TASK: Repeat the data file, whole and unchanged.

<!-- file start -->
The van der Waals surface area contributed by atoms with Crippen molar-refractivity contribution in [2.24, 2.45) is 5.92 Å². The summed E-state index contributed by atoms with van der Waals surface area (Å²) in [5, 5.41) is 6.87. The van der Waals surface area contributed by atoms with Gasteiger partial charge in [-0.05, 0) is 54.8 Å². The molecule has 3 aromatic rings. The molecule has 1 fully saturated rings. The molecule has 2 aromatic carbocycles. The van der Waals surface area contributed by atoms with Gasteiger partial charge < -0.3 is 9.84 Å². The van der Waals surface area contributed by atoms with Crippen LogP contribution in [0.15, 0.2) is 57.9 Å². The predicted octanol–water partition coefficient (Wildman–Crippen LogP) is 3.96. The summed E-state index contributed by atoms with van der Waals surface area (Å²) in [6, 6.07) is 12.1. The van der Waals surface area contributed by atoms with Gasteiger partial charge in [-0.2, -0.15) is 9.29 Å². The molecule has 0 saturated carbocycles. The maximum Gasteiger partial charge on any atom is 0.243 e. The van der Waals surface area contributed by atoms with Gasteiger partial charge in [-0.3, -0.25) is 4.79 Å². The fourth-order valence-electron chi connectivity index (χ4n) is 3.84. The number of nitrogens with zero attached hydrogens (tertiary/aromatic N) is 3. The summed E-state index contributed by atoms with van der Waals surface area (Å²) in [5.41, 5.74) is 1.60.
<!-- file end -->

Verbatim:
The van der Waals surface area contributed by atoms with Crippen molar-refractivity contribution in [2.24, 2.45) is 5.92 Å². The summed E-state index contributed by atoms with van der Waals surface area (Å²) in [5, 5.41) is 6.87. The van der Waals surface area contributed by atoms with Gasteiger partial charge in [-0.05, 0) is 54.8 Å². The molecule has 3 aromatic rings. The molecule has 1 fully saturated rings. The molecule has 2 aromatic carbocycles. The van der Waals surface area contributed by atoms with Gasteiger partial charge < -0.3 is 9.84 Å². The van der Waals surface area contributed by atoms with Crippen LogP contribution in [0.15, 0.2) is 57.9 Å². The predicted octanol–water partition coefficient (Wildman–Crippen LogP) is 3.96. The summed E-state index contributed by atoms with van der Waals surface area (Å²) in [6, 6.07) is 12.1. The van der Waals surface area contributed by atoms with Gasteiger partial charge in [-0.2, -0.15) is 9.29 Å². The molecule has 0 saturated carbocycles. The maximum Gasteiger partial charge on any atom is 0.243 e. The van der Waals surface area contributed by atoms with Gasteiger partial charge in [-0.3, -0.25) is 4.79 Å². The fourth-order valence-electron chi connectivity index (χ4n) is 3.84. The number of nitrogens with zero attached hydrogens (tertiary/aromatic N) is 3. The summed E-state index contributed by atoms with van der Waals surface area (Å²) in [5.41, 5.74) is 1.60.